A. Paperwork Reduction Act

    The Paperwork Reduction Act of 1995 (PRA),\15\ which imposes
certain requirements on Federal agencies (including the Commission) in
connection with their conducting or sponsoring any collection of
information as defined by the PRA, does not apply to the Proposal. The
Commission believes the proposed amendment of Rule 4.5 does not contain
information requirements which necessitate the approval of the Office
of Management and Budget, because the purpose of the amendment is to
provide an alternative representation that may be made to claim the
relief available under the rule.
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    \15\ 44 U.S.C. 3501 et seq.
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B. Regulatory Flexibility Act

    The Regulatory Flexibility Act (RFA) \16\ requires that agencies,
in promulgating rules, consider the impact

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of these rules on small entities. The definitions of small entities
that the Commission has established for this purpose do not address the
eligible persons and qualifying entities set forth in Rule 4.5 because,
by the very nature of the rule, the operations and activities of such
persons and entities generally are regulated by federal and state
authorities other than the Commission. Assuming, arguendo, that such
persons and entities would be small entities for purposes of the RFA,
the Commission believes that the Proposal would not have a significant
economic impact on them because it would relieve a greater number of
those persons (and entities) from the requirement to register as a CPO
and from the disclosure, reporting and recordkeeping requirements
applicable to registered CPOs.
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    \16\ 5 U.S.C. 601 et seq.
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    Accordingly, the Chairman, on behalf of the Commission, certifies
pursuant to section 3(a) of the RFA,\17\ that the Proposal will not
have a significant economic impact on a substantial number of small
entities. Nonetheless, the Commission invites comment from any person
who believes that these rules, as proposed, would have a significant
economic impact on its operation.
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    \17\ 5 U.S.C. 605(b).
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List of Subjects in 17 CFR Part 4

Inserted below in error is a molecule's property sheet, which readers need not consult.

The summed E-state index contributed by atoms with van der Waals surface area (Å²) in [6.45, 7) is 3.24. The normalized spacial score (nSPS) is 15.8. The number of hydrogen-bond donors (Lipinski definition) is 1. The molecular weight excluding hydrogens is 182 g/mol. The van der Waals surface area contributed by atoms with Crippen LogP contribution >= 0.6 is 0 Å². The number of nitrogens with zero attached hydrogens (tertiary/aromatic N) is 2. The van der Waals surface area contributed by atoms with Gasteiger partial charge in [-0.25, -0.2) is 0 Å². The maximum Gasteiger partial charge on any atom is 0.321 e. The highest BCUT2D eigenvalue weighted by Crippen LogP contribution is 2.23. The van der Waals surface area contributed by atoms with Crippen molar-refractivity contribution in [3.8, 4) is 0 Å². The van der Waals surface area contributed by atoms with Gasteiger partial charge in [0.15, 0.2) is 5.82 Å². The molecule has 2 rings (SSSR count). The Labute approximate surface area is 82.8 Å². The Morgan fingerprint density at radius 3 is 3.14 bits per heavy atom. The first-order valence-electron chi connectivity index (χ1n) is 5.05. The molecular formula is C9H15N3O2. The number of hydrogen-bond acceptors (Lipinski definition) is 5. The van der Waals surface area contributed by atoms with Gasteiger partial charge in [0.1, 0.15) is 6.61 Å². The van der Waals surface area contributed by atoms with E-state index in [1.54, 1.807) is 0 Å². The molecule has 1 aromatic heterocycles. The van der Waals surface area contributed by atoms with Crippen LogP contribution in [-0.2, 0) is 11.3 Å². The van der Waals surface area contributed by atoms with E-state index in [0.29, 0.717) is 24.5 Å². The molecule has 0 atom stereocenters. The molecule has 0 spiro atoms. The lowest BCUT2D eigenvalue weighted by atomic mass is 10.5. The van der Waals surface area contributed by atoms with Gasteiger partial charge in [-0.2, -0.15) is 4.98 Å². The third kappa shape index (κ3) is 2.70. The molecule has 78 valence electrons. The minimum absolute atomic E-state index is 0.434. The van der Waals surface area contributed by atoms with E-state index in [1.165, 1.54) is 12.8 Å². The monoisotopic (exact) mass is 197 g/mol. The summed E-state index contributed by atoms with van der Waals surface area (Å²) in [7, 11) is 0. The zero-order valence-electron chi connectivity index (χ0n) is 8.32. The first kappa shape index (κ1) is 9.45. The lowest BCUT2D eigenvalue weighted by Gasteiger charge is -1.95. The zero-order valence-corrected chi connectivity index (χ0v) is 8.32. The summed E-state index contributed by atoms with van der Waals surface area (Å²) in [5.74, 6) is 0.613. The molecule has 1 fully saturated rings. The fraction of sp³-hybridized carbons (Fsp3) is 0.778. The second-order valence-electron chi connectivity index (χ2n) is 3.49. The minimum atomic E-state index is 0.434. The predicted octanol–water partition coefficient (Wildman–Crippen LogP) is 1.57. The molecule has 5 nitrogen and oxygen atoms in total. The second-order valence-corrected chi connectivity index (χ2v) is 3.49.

Commodity pool operators, Commodity trading advisors, Commodity
futures, Commodity options.

    Accordingly, 17 CFR chapter I is proposed to be amended as follows:

PART 4--COMMODITY POOL OPERATORS AND COMMODITY TRADING ADVISORS

    1. The authority citation for part 4 continues to read as follows:

    Authority: 7 U.S.C. 1a, 2, 6b, 6c, 6(c), 6l, 6m, 6n, 6o, 12a,
and 23.

Subpart A--General Provisions, Definitions and Exemptions

    2. Section 4.5 is proposed to be amended by revising paragraph
(c)(2)(i) to read as follows:


Sec.  4.5  Exclusion for certain otherwise regulated persons from the
definition of the term "commodity pool operator."

* * * * *
    (c) * * *
    (2) * * *
    (i) Will use commodity futures or commodity options contracts
solely for bona fide hedging purposes within the meaning and intent of
Sec.  1.3(z)(1) of this chapter; Provided, however, That in addition,
with respect to positions in commodity futures or commodity option
contracts which do not come within the meaning and intent of Sec.
1.3(z)(1), a qualifying entity may represent that:
    (A) The aggregate initial margin and premiums required to establish
such positions will not exceed five percent of the liquidation value of
the qualifying entity's portfolio, after taking into account unrealized
profits and unrealized losses on any such contracts it has entered
into; Provided further, That in the case of an option that is in-the-
money at the time of purchase, the in-the-money amount as defined in
Sec.  190.01(x) of this chapter may be excluded in computing such five
percent; or
    (B) The aggregate notional value of such positions does not exceed
the liquidation value of the qualifying entity's portfolio, after
taking into account unrealized profits and unrealized losses on any
such contracts it has entered into. For the purpose of this paragraph
(c)(2)(i)(B), the term "notional value" shall be calculated for each
such futures position by multiplying the size of the contract, in
contract units, by the current market price per unit and for each such
option position by multiplying the size of the contract, in contract
units, by the strike price per unit;
* * * * *

    Issued in Washington, DC, on October 22, 2002, by the
Commission.
Jean A. Webb,
Secretary of the Commission.
[FR Doc. 02-27309 Filed 10-25-02; 8:45 am]
BILLING CODE 6351-01-P